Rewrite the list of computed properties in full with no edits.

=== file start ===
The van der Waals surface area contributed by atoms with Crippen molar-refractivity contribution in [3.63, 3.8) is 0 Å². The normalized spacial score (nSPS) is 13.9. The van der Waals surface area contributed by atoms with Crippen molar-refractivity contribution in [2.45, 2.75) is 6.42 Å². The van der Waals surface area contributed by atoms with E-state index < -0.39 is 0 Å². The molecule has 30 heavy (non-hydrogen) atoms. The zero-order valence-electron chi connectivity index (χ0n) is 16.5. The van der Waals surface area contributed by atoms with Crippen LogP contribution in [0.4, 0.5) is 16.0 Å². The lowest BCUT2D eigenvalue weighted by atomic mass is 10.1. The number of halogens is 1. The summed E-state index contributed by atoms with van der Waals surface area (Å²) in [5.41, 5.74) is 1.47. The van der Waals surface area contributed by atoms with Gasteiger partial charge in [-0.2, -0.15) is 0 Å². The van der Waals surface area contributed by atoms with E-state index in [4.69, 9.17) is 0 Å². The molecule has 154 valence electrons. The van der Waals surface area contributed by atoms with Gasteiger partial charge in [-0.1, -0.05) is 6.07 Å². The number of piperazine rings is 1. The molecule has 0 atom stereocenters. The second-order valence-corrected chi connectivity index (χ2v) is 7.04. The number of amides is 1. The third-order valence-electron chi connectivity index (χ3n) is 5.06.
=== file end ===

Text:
The van der Waals surface area contributed by atoms with Crippen molar-refractivity contribution in [3.63, 3.8) is 0 Å². The normalized spacial score (nSPS) is 13.9. The van der Waals surface area contributed by atoms with Crippen molar-refractivity contribution in [2.45, 2.75) is 6.42 Å². The van der Waals surface area contributed by atoms with E-state index < -0.39 is 0 Å². The molecule has 30 heavy (non-hydrogen) atoms. The zero-order valence-electron chi connectivity index (χ0n) is 16.5. The van der Waals surface area contributed by atoms with Crippen LogP contribution in [0.4, 0.5) is 16.0 Å². The lowest BCUT2D eigenvalue weighted by atomic mass is 10.1. The number of halogens is 1. The summed E-state index contributed by atoms with van der Waals surface area (Å²) in [5.41, 5.74) is 1.47. The van der Waals surface area contributed by atoms with Gasteiger partial charge in [-0.2, -0.15) is 0 Å². The van der Waals surface area contributed by atoms with E-state index in [4.69, 9.17) is 0 Å². The molecule has 154 valence electrons. The van der Waals surface area contributed by atoms with Gasteiger partial charge in [-0.1, -0.05) is 6.07 Å². The number of piperazine rings is 1. The molecule has 0 atom stereocenters. The second-order valence-corrected chi connectivity index (χ2v) is 7.04. The number of amides is 1. The third-order valence-electron chi connectivity index (χ3n) is 5.06.